Popa Singer

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University of Virginia Press, 2024 - Fiction - 134 pages
The latest novel by one of Haiti's most brilliant writers

The most recent book by renowned Haitian novelist, essayist, and poet René Depestre, Popa Singer is a semi-autobiographical chronicle of Haiti in the late 1950s, the very moment when the country first came under decades of despotic rule.

To celebrate her son's return home after years of exile, Diana Fontoriol (aka "Popa Singer")--an indomitable mother armed only with her sewing machine and her personal convictions--determines to resist in her own way the infamous Ubu King of the Tropics: François "Papa Doc" Duvalier. Depestre's novel tells the story of this at once intimate and epic struggle. Combining colorful fantasy and biting social satire, it is a deeply personal and singularly artistic take on an infamous chapter in Haitian history.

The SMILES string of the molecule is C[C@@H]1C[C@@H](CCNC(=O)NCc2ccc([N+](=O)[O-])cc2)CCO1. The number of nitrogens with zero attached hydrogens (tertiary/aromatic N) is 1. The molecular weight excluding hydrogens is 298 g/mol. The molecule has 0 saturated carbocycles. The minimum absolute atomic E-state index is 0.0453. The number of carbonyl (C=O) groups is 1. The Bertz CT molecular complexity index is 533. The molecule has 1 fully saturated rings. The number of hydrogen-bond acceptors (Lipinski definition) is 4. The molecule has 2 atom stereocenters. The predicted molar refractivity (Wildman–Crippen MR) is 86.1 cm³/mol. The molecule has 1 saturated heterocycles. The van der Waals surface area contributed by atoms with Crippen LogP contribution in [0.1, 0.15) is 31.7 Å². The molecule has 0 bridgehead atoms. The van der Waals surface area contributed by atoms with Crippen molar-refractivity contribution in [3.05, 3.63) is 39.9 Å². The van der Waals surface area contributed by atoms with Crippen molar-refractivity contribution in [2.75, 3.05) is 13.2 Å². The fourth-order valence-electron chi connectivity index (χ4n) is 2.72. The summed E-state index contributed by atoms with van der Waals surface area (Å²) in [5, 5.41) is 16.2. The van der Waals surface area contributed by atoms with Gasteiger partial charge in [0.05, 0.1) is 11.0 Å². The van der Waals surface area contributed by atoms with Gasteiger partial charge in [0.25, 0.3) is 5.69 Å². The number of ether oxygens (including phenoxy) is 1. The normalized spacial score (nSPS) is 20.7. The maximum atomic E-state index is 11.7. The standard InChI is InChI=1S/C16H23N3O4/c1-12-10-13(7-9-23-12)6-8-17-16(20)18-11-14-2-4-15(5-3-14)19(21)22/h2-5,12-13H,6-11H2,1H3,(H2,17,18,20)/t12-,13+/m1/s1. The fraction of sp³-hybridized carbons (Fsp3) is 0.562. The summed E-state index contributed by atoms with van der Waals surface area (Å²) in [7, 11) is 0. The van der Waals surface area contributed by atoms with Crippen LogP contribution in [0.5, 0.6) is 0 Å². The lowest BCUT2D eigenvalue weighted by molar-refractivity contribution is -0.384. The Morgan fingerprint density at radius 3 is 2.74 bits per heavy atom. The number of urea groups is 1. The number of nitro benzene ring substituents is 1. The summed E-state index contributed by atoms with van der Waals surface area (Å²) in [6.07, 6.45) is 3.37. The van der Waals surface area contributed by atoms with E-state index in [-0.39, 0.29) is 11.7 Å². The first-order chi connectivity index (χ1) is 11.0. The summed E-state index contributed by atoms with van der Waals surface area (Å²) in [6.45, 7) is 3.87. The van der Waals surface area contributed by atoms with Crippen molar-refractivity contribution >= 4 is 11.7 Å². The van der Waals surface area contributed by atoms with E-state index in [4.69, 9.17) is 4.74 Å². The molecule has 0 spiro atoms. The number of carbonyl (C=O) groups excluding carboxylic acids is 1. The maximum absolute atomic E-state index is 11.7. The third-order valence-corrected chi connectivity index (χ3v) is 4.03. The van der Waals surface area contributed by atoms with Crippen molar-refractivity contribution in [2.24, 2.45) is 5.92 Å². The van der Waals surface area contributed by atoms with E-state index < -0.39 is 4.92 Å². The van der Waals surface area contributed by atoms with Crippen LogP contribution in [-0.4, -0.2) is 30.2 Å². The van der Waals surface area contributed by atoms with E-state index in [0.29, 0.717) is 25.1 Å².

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About the author (2024)

Primarily a literary and intellectual historian of the Caribbean, Marlene Daut writes about the history of the Haitian Revolution, literary cultures of the greater Caribbean, and racial politics in global media, especially as appears in film and television.

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